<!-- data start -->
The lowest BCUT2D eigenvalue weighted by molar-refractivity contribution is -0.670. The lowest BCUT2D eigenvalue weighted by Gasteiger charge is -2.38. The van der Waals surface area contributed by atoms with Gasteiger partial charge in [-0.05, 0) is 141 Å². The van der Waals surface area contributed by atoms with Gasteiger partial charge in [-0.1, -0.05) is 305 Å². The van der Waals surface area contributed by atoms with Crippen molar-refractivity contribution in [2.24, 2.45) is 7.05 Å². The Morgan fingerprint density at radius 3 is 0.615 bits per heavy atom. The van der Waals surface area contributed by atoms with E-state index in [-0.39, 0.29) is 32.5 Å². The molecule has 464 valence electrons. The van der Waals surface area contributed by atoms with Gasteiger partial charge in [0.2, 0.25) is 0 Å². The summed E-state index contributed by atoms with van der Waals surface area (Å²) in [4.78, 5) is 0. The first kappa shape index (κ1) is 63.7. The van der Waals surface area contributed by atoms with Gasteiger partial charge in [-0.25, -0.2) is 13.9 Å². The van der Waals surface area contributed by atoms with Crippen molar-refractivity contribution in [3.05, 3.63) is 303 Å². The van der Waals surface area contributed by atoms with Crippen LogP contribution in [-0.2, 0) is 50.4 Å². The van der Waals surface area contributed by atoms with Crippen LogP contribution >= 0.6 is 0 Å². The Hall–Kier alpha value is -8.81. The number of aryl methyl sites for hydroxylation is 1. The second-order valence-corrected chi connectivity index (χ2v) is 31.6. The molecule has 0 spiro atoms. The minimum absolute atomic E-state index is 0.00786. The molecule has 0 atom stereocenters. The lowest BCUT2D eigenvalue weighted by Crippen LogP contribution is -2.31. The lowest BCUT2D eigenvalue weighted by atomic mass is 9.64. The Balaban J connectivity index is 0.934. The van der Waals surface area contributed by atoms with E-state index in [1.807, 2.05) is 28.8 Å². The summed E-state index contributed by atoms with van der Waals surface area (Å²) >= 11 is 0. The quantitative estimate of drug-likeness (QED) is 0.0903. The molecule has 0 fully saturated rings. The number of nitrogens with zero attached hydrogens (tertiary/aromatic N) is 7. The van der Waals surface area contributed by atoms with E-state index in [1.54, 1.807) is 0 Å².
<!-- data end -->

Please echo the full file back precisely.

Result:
The lowest BCUT2D eigenvalue weighted by molar-refractivity contribution is -0.670. The lowest BCUT2D eigenvalue weighted by Gasteiger charge is -2.38. The van der Waals surface area contributed by atoms with Gasteiger partial charge in [-0.05, 0) is 141 Å². The van der Waals surface area contributed by atoms with Gasteiger partial charge in [-0.1, -0.05) is 305 Å². The van der Waals surface area contributed by atoms with Crippen molar-refractivity contribution in [2.24, 2.45) is 7.05 Å². The Morgan fingerprint density at radius 3 is 0.615 bits per heavy atom. The van der Waals surface area contributed by atoms with E-state index in [-0.39, 0.29) is 32.5 Å². The molecule has 464 valence electrons. The van der Waals surface area contributed by atoms with Gasteiger partial charge in [0.2, 0.25) is 0 Å². The summed E-state index contributed by atoms with van der Waals surface area (Å²) in [4.78, 5) is 0. The first kappa shape index (κ1) is 63.7. The van der Waals surface area contributed by atoms with Gasteiger partial charge in [-0.25, -0.2) is 13.9 Å². The van der Waals surface area contributed by atoms with Crippen molar-refractivity contribution in [3.05, 3.63) is 303 Å². The van der Waals surface area contributed by atoms with Crippen LogP contribution in [-0.2, 0) is 50.4 Å². The van der Waals surface area contributed by atoms with Crippen LogP contribution >= 0.6 is 0 Å². The Hall–Kier alpha value is -8.81. The number of aryl methyl sites for hydroxylation is 1. The second-order valence-corrected chi connectivity index (χ2v) is 31.6. The molecule has 0 spiro atoms. The minimum absolute atomic E-state index is 0.00786. The molecule has 0 atom stereocenters. The lowest BCUT2D eigenvalue weighted by Crippen LogP contribution is -2.31. The lowest BCUT2D eigenvalue weighted by atomic mass is 9.64. The Balaban J connectivity index is 0.934. The van der Waals surface area contributed by atoms with E-state index in [1.807, 2.05) is 28.8 Å². The summed E-state index contributed by atoms with van der Waals surface area (Å²) >= 11 is 0. The quantitative estimate of drug-likeness (QED) is 0.0903. The molecule has 0 fully saturated rings. The number of nitrogens with zero attached hydrogens (tertiary/aromatic N) is 7. The van der Waals surface area contributed by atoms with E-state index in [1.54, 1.807) is 0 Å².